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Some things stay the same.

I was of course nervous for my first visit to Mom at the facility.  She had been so reluctant walking in and had always expressed opposition to the inevitable move. 

But I was pleasantly surprised.  Mom was in a good mood.  We sat together and chatted in our usual way of some sense and some nonsense.  And then, out of the blue, Mom corrected my grammar in her best imperious schoolteacher tone. 

And suddenly all felt right with the world.  Mom was herself, we were connecting and we were both okay. 

It amazes me these glimpses of Mom as she always was.  She is still herself underneath all the messiness in her brain.

But to update, now it has been a couple of weeks and things are good.  Mom has some particular buddies at the facility.  She knows which room is hers.  And one tired daughter gets to go out at night again!


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Home sweet home.

Today was the assisted living move in day so of course, between work, regular mom care, and never ending paperwork for the facility, I found myself fixing up her new room at 11pm last night. 

It was a strange project to fix up Mom’s small new room.  I put together a couple of photo displays and did my best to channel her interior design genes– which I lack! 

And yet after my best efforts it felt small and a bit bare.  I am sure that I will bring more items over time as I get a sense of what works well.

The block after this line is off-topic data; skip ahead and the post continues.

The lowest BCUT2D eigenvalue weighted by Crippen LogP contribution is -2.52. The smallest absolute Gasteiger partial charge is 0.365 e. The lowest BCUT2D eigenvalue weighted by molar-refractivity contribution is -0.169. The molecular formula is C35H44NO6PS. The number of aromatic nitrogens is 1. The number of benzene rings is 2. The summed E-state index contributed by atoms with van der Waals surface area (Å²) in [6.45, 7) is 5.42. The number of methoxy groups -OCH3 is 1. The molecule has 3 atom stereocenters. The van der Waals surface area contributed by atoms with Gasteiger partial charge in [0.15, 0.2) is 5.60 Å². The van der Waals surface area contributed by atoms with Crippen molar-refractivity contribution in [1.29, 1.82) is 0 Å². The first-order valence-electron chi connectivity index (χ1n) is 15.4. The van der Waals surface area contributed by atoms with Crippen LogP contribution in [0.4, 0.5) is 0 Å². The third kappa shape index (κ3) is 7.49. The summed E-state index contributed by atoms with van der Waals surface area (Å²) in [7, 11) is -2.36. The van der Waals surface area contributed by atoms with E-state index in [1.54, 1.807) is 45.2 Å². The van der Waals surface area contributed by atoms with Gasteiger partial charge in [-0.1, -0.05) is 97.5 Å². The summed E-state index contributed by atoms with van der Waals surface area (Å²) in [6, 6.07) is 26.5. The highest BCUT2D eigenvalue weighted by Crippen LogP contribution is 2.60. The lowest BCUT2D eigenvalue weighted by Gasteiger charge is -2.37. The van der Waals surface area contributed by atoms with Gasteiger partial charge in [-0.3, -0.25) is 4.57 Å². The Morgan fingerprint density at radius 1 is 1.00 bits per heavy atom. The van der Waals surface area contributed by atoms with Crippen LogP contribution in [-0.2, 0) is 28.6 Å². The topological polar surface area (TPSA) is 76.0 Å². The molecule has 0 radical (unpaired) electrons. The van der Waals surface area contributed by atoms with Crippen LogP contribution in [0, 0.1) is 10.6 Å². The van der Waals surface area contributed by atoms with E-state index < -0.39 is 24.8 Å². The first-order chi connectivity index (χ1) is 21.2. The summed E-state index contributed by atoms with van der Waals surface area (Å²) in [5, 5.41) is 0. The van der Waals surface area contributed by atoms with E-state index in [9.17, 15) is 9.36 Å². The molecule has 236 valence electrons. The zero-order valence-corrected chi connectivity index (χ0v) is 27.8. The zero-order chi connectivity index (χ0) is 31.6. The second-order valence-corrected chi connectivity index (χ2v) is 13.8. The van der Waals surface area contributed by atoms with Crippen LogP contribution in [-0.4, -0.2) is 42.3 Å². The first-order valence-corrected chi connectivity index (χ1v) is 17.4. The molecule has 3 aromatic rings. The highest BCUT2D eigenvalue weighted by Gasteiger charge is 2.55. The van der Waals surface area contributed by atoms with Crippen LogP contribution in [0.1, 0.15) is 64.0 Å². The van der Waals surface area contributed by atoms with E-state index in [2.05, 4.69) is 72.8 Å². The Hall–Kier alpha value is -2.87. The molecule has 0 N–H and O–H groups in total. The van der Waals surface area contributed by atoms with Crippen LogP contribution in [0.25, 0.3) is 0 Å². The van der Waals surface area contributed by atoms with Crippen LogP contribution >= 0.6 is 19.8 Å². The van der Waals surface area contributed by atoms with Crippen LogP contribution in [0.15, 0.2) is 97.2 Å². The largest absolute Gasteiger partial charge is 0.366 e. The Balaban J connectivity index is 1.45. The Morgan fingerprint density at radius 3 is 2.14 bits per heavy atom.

Do people have suggestions for how to make a room like this cozier? 

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I follow her.

So Mom and I had her admissions interview at the facility this morning.  Is this how parents feel at their children’s school assessments?  It was a weird anxiety to present her well, make sure they saw how lovely she is. 

Happily, Mom did great.  She failed miserably to answer lots of the questions to test her cognitive skills– but her personality came through. She was pleasant, happy, connected with the admissions person and even made a joke.  I sat feeling like a proud momma. 

But my favorite moment was when Mom was asked who I was.  What was my name, or our relationship?  She struggled.  She knew it was an important question.  Finally, she figured out the answer:  “I follow her.”

Somehow I loved that response.  It was not that I am her daughter or sister or friend, all terms that she has used.  Not my name though she knows it most of the time.  But a real description of our relationship these days. 

Once I followed Mom.  Now Mom follows me. 


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A shopping trip with weight.

So, I had a list of errands to do yesterday.  Target.  Bed Bath and Beyond.  Michael’s.  Staples.  A relatively normal list of stores to run through on a Sunday afternoon.